Prominent Rights Activist Huang Qi Detained in China's Sichuan

china-huang-0219-2016.jpg Sichuan rights activists Yang Xiuqiong (L) and Huang Qi (R) in photo taken before their detention, Feb. 18, 2016.
Photo courtesy of activist Li Zhaoxiu.

Authorities in the southwestern Chinese province of Sichuan have detained a prominent rights activist after he went to investigate claims of an illegal government land-grab in the province.

Veteran rights activist Huang Qi, who founded the Tianwang rights website, was detained alongside three colleagues in Sichuan's Mianyang city on Thursday, fellow activist Li Zhaoxiu told RFA.

Huang, Dujiangyan-based activists Yan Tafeng and Yan Tabing, and Mianyang activist Yang Xiuqiong, who invited Huang to Mianyang in the first place, remained incommunicado on Friday, Li said.

"I have no news of Huang Qi," Li said. "He was taken away from Yang Xiuqiong's home at around 10.00 p.m. yesterday evening by four people."

"That morning, Huang had taken a Japanese journalist up to meet Wu Xianqiong, a victim of the May 12, 2008 earthquake in Dujiangyan," she said.

"In the afternoon, Huang Qi, Yang Tafeng and Yan Tabing went to Yang Xiuqiong's home in Mianyang, at Yang's invitation," Li said.

"There was an issue with a land grab and forced demolitions and evictions there, and they wanted Huang Qi to investigate it for them," she said.

Li said she had heard about the detention by phone from Yang, but that she had been unable to get through since Friday morning.

"She told me that the four of them ... were taken to the local police station yesterday evening, and they were still there this morning," Li said.

"But I after I spoke to her this morning, the phone was switched off."

Li said more than 20 police officers had arrived at Yang's home for the raid, but had no information about possible charges against the four.

An officer who answered the phone at the Chengjiao police station in Mianyang declined to comment on the detentions.

"I can't verify your identity over the phone," the officer said. "I only just got to work and I don't know what happened yesterday."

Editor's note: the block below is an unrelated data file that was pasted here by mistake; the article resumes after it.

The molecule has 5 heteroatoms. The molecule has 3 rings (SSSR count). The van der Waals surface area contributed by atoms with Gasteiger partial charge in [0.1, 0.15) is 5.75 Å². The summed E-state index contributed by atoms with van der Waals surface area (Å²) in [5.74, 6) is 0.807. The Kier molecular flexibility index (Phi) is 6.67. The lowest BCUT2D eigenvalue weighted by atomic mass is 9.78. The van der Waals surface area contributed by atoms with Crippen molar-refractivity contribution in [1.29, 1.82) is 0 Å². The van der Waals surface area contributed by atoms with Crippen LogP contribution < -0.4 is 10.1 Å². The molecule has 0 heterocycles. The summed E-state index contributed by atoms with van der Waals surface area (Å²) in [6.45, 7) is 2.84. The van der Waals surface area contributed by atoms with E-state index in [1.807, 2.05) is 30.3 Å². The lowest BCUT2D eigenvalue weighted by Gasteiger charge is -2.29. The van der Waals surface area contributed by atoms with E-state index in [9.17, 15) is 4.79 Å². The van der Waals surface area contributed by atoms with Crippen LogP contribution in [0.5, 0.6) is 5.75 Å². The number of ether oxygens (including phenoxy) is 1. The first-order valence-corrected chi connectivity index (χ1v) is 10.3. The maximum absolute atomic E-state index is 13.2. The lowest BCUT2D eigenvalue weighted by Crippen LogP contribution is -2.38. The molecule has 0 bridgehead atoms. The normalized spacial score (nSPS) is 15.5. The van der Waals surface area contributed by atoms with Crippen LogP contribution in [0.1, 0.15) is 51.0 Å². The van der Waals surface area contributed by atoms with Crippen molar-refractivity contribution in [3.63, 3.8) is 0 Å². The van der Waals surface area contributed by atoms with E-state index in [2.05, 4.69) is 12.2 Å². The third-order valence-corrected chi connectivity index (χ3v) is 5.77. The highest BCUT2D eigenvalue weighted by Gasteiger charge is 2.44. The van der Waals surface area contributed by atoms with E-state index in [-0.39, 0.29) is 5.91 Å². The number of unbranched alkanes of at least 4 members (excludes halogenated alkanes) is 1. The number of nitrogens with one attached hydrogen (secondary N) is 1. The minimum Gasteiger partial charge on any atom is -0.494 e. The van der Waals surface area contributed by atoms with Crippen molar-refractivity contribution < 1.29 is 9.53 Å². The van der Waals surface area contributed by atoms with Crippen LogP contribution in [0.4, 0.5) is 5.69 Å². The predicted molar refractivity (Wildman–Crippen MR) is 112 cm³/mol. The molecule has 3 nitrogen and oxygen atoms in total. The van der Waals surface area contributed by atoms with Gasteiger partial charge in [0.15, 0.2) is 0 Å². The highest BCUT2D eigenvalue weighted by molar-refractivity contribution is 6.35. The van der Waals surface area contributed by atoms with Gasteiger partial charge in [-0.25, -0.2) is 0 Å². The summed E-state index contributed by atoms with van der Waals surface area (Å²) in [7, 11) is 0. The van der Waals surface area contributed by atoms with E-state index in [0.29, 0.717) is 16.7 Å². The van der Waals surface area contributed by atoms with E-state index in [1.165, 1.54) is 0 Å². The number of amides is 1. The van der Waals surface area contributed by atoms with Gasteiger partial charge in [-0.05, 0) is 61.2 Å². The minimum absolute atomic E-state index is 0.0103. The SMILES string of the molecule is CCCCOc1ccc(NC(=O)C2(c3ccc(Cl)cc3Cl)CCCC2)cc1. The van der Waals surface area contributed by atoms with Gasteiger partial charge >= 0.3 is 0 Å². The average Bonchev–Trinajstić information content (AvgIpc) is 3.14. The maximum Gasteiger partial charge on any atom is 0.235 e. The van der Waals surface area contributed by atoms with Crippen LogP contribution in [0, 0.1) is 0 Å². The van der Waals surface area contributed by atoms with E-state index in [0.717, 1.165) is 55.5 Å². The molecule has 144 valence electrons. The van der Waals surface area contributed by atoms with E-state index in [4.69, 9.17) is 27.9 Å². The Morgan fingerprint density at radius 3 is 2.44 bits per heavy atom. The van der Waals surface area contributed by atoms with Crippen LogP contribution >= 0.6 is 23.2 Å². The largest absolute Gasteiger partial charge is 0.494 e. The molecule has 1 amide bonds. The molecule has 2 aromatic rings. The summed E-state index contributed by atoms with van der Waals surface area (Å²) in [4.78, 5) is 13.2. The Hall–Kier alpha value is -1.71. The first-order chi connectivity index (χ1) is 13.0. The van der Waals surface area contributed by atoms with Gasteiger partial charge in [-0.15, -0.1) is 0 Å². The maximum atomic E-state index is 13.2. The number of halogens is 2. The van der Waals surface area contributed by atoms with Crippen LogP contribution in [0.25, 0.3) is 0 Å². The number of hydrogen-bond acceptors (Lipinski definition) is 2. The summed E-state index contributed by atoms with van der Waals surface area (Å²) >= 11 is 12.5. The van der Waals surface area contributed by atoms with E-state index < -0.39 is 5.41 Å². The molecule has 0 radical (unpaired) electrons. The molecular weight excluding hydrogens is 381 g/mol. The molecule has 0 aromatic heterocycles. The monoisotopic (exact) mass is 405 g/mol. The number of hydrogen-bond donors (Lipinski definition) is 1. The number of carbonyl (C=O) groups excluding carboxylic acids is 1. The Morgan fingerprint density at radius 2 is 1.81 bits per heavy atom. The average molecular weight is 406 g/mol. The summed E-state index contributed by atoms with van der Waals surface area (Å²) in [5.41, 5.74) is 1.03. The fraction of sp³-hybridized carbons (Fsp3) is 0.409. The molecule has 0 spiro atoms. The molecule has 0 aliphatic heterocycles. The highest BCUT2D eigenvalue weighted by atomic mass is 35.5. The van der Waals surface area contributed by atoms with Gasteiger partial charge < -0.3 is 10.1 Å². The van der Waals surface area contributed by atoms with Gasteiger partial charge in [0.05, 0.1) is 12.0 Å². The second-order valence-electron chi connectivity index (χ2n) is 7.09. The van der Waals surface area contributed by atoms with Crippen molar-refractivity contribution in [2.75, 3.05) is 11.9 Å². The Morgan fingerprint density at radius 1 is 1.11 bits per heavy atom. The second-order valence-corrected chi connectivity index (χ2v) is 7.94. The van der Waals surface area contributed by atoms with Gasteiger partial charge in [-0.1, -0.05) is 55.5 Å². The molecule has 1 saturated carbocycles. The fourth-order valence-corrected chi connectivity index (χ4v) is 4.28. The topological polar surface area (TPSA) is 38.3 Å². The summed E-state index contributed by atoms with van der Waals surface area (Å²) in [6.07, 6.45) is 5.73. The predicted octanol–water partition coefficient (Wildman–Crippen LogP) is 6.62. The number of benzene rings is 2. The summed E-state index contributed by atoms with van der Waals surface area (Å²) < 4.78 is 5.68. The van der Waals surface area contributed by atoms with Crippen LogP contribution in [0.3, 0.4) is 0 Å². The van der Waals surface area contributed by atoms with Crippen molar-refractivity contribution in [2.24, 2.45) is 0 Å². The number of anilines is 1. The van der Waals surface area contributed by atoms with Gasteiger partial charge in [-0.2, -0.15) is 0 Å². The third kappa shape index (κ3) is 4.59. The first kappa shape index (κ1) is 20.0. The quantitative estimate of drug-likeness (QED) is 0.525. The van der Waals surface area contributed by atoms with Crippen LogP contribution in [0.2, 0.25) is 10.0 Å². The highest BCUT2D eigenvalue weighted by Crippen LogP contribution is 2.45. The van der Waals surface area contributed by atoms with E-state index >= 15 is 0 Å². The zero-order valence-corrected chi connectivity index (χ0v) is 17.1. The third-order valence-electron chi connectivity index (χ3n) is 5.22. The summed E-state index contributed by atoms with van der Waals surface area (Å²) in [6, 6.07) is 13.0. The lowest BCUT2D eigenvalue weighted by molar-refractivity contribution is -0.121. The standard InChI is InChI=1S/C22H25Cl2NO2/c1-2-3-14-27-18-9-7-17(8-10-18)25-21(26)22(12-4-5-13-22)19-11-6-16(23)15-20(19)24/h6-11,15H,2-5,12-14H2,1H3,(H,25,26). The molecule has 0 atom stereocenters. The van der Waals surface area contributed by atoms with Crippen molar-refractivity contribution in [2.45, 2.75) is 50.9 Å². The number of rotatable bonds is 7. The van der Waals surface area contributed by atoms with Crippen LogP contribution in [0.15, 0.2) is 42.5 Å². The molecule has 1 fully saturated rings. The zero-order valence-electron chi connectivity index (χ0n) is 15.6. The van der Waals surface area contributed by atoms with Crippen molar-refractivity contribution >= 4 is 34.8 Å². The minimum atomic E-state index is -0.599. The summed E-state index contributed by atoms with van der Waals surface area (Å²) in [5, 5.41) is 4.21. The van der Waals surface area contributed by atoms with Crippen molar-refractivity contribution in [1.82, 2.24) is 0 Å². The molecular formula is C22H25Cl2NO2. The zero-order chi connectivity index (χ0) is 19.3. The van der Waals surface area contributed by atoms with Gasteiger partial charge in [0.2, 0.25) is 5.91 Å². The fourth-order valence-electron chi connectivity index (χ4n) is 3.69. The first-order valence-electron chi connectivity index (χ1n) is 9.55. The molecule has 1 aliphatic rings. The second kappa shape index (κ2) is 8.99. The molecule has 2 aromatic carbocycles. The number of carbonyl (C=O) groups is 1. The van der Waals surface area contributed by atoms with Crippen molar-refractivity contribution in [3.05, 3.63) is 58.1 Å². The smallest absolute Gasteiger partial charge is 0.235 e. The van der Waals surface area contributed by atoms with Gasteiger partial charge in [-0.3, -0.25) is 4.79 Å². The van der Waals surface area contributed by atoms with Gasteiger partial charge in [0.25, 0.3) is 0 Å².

He declined to say whether the four activists were still at the Chengjiao police station on Friday afternoon local time.

A website for China's most vulnerable

Huang was sentenced to three years in prison in November 2011 after launching investigation into shoddy school construction blamed for thousands of deaths during a massive 2008 earthquake.

Huang, 51, was convicted of “illegally possessing state secrets” by the Wuhou District Court in Sichuan's provincial capital, Chengdu.

Huang’s wife Zeng Li said at the time that the court handed down a severe three-year sentence because of what it described as his “tendency to relapse into criminal activities” following his release from jail in 2005.

Huang launched the Tianwang website in 1999, initially to provide assistance to China’s most vulnerable citizens, but soon became involved in more contemporary rights work, in particular giving a voice to people displaced by government land grabs and forced evictions.

He was arrested June 3, 2000, on charges of voicing grievances for victims of the June 4, 1989 Tiananmen Square crackdown and for sympathizing with members of the banned Falun Gong religious group.

After being sentenced on May 9, 2003 to a five-year jail term, Huang was released in 2005 after his pretrial detention period was counted towards the total.

Reported by Ka Pa and Lin Jing for RFA's Cantonese Service, and by Qiao Long for the Mandarin Service. Translated and written in English by Luisetta Mudie.


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